Accepted Java code. Simple Rabin–Karp implementation.

  • 2
    private static final int BASE = 31;
    public int strStr(String haystack, String needle) {
    	char[] H = haystack.toCharArray();
    	char[] N = needle.toCharArray();
    	int len = N.length;
    	// Edge cases
    	if (len == 0) return 0;
    	if (H.length < len) return -1;
    	// Base
        int[] base = new int[len];
        base[0] = 1;
        for (int i=1; i<len; i++) base[i] = base[i-1] * BASE;
        // 'needle' hash
        int hash = 0;
        for (int i=0; i<len; i++) hash += N[i]*base[len-1-i];
        // 'haystack' start hash
        int h = 0;
        for (int i=0; i<len; i++) h += H[i] * base[len-1-i];
        if (h == hash) return 0;
        // Search
        for (int i=len; i < H.length; i++) {
        	h = BASE * (h - (H[i-len] * base[len-1])) + H[i];
        	if (h == hash) {
        		// strickt compare
        		for (int j=0; j<len; j++) {
        			if (H[i-j] != N[len-1-j]) continue;
        		return i-len+1;
        return -1;

  • 0
    This post is deleted!

  • 0

    Your code is very elegant and clean.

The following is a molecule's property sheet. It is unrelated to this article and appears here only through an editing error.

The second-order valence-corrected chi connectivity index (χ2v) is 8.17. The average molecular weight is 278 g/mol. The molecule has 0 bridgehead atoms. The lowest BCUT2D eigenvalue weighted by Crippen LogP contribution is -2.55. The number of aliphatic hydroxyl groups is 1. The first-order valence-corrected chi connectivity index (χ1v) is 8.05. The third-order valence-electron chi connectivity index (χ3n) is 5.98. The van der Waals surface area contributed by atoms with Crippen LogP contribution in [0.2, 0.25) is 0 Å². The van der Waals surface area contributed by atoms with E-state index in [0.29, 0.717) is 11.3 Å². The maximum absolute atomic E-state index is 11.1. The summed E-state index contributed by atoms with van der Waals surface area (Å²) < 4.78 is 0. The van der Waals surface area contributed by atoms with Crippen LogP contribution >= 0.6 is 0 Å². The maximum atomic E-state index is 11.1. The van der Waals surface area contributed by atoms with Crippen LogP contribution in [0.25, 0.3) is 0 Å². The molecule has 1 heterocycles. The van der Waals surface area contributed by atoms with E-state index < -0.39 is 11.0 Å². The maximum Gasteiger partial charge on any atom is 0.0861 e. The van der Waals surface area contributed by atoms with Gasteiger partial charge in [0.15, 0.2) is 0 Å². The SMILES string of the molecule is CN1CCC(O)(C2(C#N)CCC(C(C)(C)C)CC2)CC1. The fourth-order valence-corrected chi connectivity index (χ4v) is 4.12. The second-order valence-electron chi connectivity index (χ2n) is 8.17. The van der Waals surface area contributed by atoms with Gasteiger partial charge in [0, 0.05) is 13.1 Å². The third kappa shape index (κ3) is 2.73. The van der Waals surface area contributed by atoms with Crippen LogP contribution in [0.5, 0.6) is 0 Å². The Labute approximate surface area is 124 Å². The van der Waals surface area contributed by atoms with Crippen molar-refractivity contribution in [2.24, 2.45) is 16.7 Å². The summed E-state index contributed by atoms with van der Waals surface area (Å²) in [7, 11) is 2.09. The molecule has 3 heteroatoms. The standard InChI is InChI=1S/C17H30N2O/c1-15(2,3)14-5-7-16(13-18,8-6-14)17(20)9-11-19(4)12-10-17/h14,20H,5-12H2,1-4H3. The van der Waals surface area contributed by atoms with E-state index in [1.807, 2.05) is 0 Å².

Although your code is passed OJ, I think there are some problems in your code. In the double loop, your code: if (H[i-j] != N[len-1-j]) continue, I think it should be if (H[i-j] != N[len-1-j]) break;

    you should add the condition to return the value "if (j == len) return i-len+1;".

    "if (h == hash) return 0;" also should be changed to "if (h == hash && haystack.substring(0, len). equals(needle)) return 0;"

  • -1

    I used Java's String.hashCode() method to implement Rabin Karp, here's my solution:

        public int strStr(String str, String substr) {
            int i, n = str.length(), m = substr.length();;
            int hashPattern = substr.hashCode();
            for (i = 0; i < n - m + 1; i ++ ) {
                int hs = str.substring(i, i + m).hashCode();
                if (hs == hashPattern) return i;
            return -1;

  • 0

    That's really not Rabin-Karp. You missed its entire point. And actually made it less efficient than a naive search. And it doesn't even work, for example you fail the input "baaaaacbaacbb", "abcacaaaabaac".

  • 0

    You're right as it doesn't use rolling hash so it recomputes the hash of the substring at each iteration. The reason your test case doesn't work is because I used Java's native hashCode() function, it was sufficient for leetcode's test cases. Normally you would want to implement a much better hash function.

  • 0

    No, the reason it fails is that you're doing it wrong. If the current substring's hash matches, then you ought to also check the current substring itself.

  • 0

    What is the Base=31 for?

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